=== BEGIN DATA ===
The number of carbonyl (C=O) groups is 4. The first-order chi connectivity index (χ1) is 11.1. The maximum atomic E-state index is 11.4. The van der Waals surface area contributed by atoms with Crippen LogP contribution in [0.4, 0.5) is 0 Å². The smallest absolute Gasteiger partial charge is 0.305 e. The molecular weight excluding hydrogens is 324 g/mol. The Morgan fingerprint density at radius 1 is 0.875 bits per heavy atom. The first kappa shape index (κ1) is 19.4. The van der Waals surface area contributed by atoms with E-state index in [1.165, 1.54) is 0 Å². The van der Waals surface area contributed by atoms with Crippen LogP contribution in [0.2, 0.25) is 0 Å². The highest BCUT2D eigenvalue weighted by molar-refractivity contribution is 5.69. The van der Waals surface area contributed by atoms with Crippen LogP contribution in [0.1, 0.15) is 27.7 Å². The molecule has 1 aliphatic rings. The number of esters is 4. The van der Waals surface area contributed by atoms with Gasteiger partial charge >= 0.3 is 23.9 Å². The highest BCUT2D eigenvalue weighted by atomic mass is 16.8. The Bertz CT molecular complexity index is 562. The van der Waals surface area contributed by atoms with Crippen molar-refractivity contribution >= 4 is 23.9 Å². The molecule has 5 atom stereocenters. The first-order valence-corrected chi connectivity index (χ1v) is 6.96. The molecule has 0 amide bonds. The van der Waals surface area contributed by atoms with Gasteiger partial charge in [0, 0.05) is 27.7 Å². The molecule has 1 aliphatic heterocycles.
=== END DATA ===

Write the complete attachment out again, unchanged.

The number of carbonyl (C=O) groups is 4. The first-order chi connectivity index (χ1) is 11.1. The maximum atomic E-state index is 11.4. The van der Waals surface area contributed by atoms with Crippen LogP contribution in [0.4, 0.5) is 0 Å². The smallest absolute Gasteiger partial charge is 0.305 e. The molecular weight excluding hydrogens is 324 g/mol. The Morgan fingerprint density at radius 1 is 0.875 bits per heavy atom. The first kappa shape index (κ1) is 19.4. The van der Waals surface area contributed by atoms with E-state index in [1.165, 1.54) is 0 Å². The van der Waals surface area contributed by atoms with Crippen LogP contribution in [0.2, 0.25) is 0 Å². The highest BCUT2D eigenvalue weighted by molar-refractivity contribution is 5.69. The van der Waals surface area contributed by atoms with Crippen LogP contribution in [0.1, 0.15) is 27.7 Å². The molecule has 1 aliphatic rings. The number of esters is 4. The van der Waals surface area contributed by atoms with Gasteiger partial charge >= 0.3 is 23.9 Å². The highest BCUT2D eigenvalue weighted by atomic mass is 16.8. The Bertz CT molecular complexity index is 562. The van der Waals surface area contributed by atoms with Crippen molar-refractivity contribution >= 4 is 23.9 Å². The molecule has 5 atom stereocenters. The first-order valence-corrected chi connectivity index (χ1v) is 6.96. The molecule has 0 amide bonds. The van der Waals surface area contributed by atoms with Gasteiger partial charge in [0, 0.05) is 27.7 Å². The molecule has 1 aliphatic heterocycles.